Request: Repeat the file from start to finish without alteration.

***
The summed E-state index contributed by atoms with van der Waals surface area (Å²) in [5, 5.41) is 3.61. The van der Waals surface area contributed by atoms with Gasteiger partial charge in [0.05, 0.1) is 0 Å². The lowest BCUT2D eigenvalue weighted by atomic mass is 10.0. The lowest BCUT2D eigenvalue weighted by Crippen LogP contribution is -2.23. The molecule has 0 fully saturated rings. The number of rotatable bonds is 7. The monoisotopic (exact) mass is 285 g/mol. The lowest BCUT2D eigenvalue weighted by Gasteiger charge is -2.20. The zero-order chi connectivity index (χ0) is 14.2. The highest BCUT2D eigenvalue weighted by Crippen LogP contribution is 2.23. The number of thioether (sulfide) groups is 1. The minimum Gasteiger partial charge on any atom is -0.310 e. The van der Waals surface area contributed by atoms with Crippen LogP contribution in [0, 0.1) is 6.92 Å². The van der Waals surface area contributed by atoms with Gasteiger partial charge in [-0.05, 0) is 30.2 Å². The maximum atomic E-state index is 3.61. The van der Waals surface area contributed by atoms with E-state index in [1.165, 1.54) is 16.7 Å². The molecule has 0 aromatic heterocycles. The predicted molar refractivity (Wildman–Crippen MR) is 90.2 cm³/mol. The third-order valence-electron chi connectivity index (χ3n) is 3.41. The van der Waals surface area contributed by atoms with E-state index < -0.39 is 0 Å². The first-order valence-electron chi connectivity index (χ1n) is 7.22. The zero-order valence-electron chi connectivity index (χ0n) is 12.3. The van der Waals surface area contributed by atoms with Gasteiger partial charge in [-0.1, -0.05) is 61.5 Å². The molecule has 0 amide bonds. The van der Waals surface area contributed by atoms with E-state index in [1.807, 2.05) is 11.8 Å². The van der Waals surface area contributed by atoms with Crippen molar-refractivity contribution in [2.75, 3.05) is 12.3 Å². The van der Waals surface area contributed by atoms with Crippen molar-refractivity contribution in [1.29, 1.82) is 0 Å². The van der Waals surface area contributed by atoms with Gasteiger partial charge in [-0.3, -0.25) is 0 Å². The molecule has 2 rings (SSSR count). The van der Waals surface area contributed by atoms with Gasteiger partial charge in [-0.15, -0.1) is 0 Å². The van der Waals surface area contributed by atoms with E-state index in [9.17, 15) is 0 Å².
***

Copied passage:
The summed E-state index contributed by atoms with van der Waals surface area (Å²) in [5, 5.41) is 3.61. The van der Waals surface area contributed by atoms with Gasteiger partial charge in [0.05, 0.1) is 0 Å². The lowest BCUT2D eigenvalue weighted by atomic mass is 10.0. The lowest BCUT2D eigenvalue weighted by Crippen LogP contribution is -2.23. The molecule has 0 fully saturated rings. The number of rotatable bonds is 7. The monoisotopic (exact) mass is 285 g/mol. The lowest BCUT2D eigenvalue weighted by Gasteiger charge is -2.20. The zero-order chi connectivity index (χ0) is 14.2. The highest BCUT2D eigenvalue weighted by Crippen LogP contribution is 2.23. The number of thioether (sulfide) groups is 1. The minimum Gasteiger partial charge on any atom is -0.310 e. The van der Waals surface area contributed by atoms with Crippen LogP contribution in [0, 0.1) is 6.92 Å². The van der Waals surface area contributed by atoms with Gasteiger partial charge in [-0.05, 0) is 30.2 Å². The maximum atomic E-state index is 3.61. The van der Waals surface area contributed by atoms with E-state index in [1.165, 1.54) is 16.7 Å². The molecule has 0 aromatic heterocycles. The predicted molar refractivity (Wildman–Crippen MR) is 90.2 cm³/mol. The third-order valence-electron chi connectivity index (χ3n) is 3.41. The van der Waals surface area contributed by atoms with E-state index < -0.39 is 0 Å². The first-order valence-electron chi connectivity index (χ1n) is 7.22. The zero-order valence-electron chi connectivity index (χ0n) is 12.3. The van der Waals surface area contributed by atoms with Gasteiger partial charge in [-0.1, -0.05) is 61.5 Å². The molecule has 0 amide bonds. The van der Waals surface area contributed by atoms with E-state index in [1.807, 2.05) is 11.8 Å². The van der Waals surface area contributed by atoms with Crippen molar-refractivity contribution in [2.75, 3.05) is 12.3 Å². The van der Waals surface area contributed by atoms with Crippen molar-refractivity contribution in [1.29, 1.82) is 0 Å². The van der Waals surface area contributed by atoms with Gasteiger partial charge in [-0.3, -0.25) is 0 Å². The molecule has 2 rings (SSSR count). The van der Waals surface area contributed by atoms with Gasteiger partial charge in [-0.15, -0.1) is 0 Å². The van der Waals surface area contributed by atoms with E-state index in [9.17, 15) is 0 Å².